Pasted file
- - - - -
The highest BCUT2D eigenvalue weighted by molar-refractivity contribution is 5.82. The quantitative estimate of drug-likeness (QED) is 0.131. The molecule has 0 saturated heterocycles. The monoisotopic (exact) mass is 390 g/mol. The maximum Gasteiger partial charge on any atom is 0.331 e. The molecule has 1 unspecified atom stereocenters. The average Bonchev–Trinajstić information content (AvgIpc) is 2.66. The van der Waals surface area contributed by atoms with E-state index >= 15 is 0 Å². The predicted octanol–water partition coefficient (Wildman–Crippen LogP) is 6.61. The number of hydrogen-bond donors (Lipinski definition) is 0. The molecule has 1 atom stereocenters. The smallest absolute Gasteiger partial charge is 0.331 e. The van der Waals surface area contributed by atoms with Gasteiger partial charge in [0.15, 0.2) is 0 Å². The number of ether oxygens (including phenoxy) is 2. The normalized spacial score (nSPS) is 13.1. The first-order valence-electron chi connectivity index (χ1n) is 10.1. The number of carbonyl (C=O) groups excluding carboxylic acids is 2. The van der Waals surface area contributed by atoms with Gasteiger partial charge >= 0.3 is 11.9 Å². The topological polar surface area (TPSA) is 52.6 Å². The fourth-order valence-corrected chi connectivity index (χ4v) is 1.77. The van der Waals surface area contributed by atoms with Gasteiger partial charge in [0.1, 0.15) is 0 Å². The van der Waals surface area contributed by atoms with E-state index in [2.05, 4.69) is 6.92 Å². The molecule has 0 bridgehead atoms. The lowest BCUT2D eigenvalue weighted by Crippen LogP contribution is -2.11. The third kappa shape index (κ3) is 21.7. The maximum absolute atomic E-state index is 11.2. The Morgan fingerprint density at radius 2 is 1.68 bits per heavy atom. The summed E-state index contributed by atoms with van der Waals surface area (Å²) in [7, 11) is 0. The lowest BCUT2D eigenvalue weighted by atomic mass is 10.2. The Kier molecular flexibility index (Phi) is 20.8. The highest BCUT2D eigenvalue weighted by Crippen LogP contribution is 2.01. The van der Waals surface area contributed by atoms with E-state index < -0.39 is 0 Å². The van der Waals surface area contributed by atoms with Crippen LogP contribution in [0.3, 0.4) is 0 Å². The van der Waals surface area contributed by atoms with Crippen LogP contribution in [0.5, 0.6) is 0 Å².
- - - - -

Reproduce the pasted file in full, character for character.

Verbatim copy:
The highest BCUT2D eigenvalue weighted by molar-refractivity contribution is 5.82. The quantitative estimate of drug-likeness (QED) is 0.131. The molecule has 0 saturated heterocycles. The monoisotopic (exact) mass is 390 g/mol. The maximum Gasteiger partial charge on any atom is 0.331 e. The molecule has 1 unspecified atom stereocenters. The average Bonchev–Trinajstić information content (AvgIpc) is 2.66. The van der Waals surface area contributed by atoms with E-state index >= 15 is 0 Å². The predicted octanol–water partition coefficient (Wildman–Crippen LogP) is 6.61. The number of hydrogen-bond donors (Lipinski definition) is 0. The molecule has 1 atom stereocenters. The smallest absolute Gasteiger partial charge is 0.331 e. The van der Waals surface area contributed by atoms with Gasteiger partial charge in [0.15, 0.2) is 0 Å². The number of ether oxygens (including phenoxy) is 2. The normalized spacial score (nSPS) is 13.1. The first-order valence-electron chi connectivity index (χ1n) is 10.1. The number of carbonyl (C=O) groups excluding carboxylic acids is 2. The van der Waals surface area contributed by atoms with Gasteiger partial charge >= 0.3 is 11.9 Å². The topological polar surface area (TPSA) is 52.6 Å². The fourth-order valence-corrected chi connectivity index (χ4v) is 1.77. The van der Waals surface area contributed by atoms with Gasteiger partial charge in [0.1, 0.15) is 0 Å². The van der Waals surface area contributed by atoms with E-state index in [2.05, 4.69) is 6.92 Å². The molecule has 0 bridgehead atoms. The lowest BCUT2D eigenvalue weighted by Crippen LogP contribution is -2.11. The third kappa shape index (κ3) is 21.7. The maximum absolute atomic E-state index is 11.2. The Morgan fingerprint density at radius 2 is 1.68 bits per heavy atom. The summed E-state index contributed by atoms with van der Waals surface area (Å²) in [7, 11) is 0. The lowest BCUT2D eigenvalue weighted by atomic mass is 10.2. The Kier molecular flexibility index (Phi) is 20.8. The highest BCUT2D eigenvalue weighted by Crippen LogP contribution is 2.01. The van der Waals surface area contributed by atoms with E-state index < -0.39 is 0 Å². The van der Waals surface area contributed by atoms with Crippen LogP contribution in [0.3, 0.4) is 0 Å². The van der Waals surface area contributed by atoms with Crippen LogP contribution in [0.5, 0.6) is 0 Å².